Your Next F&I Manager – Internal, External, or ‘Out of the Box’ Hire?

f&i manager

Finding the right new hire is always a challenge, especially in the F&I department at your dealership. Do you promote from within? Do you look outside the dealership? It can be a huge gamble either way.

The F&I department is an important profit center within the dealership. If your store is lucky enough to have a couple of strong closers that can hold a high per copy gross and maintain a solid CSI, you have few worries. So when you have an opening, you have a few options for finding that next superstar.

Internal candidates, external candidates, and even the ‘out of the box’ candidate all present their own unique advantages. So which hire is best for your store?

The Case for the Internal Hire

At every dealership, there are always a couple salespeople on the floor that say they want to ‘be in the box’ as an F&I manager. They want the office, the higher income potential, and the demo (if your store still allows those). But is he/she the right person? They could be for a few reasons.

An internal hire already knows your policies and procedures. They know how your store desks a deal and how the back office works. They are known commodity and you already have a sense of their personality with customers and other staff. No surprises here.

Yes, they may have to be put through an outside F&I training but the basics of selling and negotiating are already there. You also get to train them YOUR way and that helps insure fewer clashes with the director or GM.

The Case for the External Hire

An outside hire, however, could bring a variety of dealer knowledge and skills that you may not have in-house. There would likely be little or no learning curve as an outside candidate will have years of experience under their belt with different OEM’s or banks. That’s particularly important in high volume dealerships.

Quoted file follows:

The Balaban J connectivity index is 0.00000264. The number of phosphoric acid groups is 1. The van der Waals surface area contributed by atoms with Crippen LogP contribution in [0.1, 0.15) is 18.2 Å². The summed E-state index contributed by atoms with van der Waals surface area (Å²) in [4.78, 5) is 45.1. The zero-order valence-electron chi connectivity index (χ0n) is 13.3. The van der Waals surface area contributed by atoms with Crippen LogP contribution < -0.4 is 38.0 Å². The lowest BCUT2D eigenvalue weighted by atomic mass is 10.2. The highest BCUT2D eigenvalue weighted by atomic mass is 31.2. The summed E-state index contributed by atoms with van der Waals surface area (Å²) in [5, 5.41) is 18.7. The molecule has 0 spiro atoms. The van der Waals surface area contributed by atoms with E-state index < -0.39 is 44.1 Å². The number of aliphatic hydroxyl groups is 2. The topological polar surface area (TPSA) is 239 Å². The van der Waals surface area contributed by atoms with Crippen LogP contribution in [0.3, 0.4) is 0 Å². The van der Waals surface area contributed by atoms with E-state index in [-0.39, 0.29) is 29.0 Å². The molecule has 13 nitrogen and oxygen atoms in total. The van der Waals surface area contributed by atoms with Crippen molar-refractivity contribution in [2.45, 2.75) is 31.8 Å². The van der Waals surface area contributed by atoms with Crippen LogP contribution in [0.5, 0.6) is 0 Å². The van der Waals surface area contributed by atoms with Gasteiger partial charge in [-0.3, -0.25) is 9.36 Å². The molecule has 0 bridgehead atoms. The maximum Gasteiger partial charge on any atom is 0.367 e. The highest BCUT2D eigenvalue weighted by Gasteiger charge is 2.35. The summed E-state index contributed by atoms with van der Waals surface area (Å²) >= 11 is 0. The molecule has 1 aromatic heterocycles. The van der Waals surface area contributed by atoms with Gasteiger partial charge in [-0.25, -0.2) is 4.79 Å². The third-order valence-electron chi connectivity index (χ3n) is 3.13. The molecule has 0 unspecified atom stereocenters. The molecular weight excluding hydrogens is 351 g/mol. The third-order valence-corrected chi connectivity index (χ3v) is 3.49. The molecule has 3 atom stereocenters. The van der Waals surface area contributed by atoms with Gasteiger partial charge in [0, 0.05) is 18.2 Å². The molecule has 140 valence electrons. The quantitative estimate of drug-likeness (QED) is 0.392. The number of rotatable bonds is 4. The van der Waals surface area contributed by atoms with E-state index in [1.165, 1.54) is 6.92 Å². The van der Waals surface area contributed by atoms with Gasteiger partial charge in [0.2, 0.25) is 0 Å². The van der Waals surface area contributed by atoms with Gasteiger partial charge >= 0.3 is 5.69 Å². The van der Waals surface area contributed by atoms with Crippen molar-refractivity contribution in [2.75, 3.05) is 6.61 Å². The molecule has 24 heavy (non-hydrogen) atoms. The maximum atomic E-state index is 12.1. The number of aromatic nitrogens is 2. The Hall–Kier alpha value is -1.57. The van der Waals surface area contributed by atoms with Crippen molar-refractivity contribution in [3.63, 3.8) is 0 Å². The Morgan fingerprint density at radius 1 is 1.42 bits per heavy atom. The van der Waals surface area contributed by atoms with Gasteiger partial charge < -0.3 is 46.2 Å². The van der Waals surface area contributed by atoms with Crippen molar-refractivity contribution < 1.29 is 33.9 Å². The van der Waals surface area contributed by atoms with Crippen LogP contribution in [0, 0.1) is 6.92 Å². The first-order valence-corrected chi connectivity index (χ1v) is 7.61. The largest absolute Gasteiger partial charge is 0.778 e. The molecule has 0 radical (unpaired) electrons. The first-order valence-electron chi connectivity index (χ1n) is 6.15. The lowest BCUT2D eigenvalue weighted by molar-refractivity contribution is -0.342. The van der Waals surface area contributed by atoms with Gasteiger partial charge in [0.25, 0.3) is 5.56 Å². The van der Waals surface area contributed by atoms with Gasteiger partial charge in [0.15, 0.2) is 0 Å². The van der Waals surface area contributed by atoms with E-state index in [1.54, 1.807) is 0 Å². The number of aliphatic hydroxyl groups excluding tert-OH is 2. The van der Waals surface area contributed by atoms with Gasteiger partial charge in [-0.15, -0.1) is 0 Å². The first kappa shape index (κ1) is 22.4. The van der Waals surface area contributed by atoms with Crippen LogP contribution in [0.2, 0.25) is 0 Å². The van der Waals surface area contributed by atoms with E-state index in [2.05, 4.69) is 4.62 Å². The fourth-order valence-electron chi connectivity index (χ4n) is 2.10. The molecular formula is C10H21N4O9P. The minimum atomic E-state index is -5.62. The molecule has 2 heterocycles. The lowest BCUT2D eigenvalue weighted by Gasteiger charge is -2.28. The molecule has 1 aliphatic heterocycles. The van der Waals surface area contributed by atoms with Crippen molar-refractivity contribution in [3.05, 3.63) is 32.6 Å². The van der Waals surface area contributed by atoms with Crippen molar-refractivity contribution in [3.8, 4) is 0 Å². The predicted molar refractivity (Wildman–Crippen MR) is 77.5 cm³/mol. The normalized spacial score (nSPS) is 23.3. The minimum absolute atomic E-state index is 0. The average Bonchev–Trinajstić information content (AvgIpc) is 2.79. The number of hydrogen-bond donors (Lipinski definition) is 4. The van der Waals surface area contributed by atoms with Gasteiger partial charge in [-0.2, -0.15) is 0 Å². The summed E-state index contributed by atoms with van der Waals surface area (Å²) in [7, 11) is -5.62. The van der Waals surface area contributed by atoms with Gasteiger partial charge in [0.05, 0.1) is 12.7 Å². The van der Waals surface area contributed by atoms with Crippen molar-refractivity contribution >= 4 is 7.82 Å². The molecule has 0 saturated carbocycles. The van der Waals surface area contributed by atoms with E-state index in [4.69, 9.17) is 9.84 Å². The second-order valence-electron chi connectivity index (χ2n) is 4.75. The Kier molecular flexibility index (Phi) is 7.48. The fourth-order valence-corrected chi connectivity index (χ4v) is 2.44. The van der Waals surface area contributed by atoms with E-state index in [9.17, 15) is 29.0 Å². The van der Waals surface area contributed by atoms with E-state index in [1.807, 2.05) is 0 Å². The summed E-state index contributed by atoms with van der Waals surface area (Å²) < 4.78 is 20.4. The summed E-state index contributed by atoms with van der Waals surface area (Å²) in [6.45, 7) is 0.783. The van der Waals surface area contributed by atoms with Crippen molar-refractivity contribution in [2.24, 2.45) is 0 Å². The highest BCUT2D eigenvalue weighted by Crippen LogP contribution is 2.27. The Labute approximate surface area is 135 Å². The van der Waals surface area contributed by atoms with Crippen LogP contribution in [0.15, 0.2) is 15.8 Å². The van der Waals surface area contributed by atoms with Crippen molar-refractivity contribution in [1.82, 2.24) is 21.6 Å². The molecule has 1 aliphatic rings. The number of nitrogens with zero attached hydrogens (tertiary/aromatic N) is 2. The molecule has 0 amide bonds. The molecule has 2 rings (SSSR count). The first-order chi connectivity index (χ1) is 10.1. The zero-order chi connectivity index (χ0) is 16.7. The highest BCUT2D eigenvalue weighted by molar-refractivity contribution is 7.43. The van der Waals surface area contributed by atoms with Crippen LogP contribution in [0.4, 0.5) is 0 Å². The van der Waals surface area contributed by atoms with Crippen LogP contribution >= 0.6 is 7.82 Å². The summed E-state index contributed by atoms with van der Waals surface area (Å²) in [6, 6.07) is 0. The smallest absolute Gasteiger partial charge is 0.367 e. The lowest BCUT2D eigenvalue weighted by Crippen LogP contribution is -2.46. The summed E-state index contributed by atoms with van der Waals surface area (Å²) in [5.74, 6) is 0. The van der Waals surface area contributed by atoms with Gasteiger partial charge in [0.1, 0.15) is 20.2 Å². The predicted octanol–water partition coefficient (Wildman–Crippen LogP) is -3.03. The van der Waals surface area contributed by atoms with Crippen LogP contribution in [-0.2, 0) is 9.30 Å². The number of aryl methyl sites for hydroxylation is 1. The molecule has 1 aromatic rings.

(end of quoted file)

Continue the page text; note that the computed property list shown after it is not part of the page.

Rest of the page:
Carolyn Watts, F&I Manager at Dave Smith Ford in NY, has been in the business for over 35 years and shared a key advantage of an experienced candidate.

“When you hire someone who has years of experience, they often have established relationships with bankers and that is invaluable at a high volume store. They know what it takes to get a deal bought.”

The ‘Out of the Box’ Hire

Watts also shared a story about one of her hires years ago that really surprised her. As a director for a large dealer group, she was interviewing applicants for an open F&I position. This particular candidate had no dealership experience and had come from the mortgage industry as an underwriter. She could assess credit risk and she had some sales background but that was it.

“I took a real chance with this woman and I gave her 2 weeks to figure out if she could successfully handle deals and hold a solid per copy gross. She was hungry, smart, and teachable. She ended up being a very good F&I manager and was successful for many years. So I learned to never discount the applicant that has intangibles from outside of the car business.”

The ‘out of the box’ hire doesn’t bring along any bad habits from other dealers and is not jaded about the pressures of the dealership environment. They can bring a fresh perspective and a variety of experience from other industries that can help them be successful.

What’s the verdict? Where should you look for your next F&I manager? External candidates have the advantage but also be open to considering a hire that has never worked in the car business. It’s a unique position that needs a stronger and more diverse skill set than the average salesperson.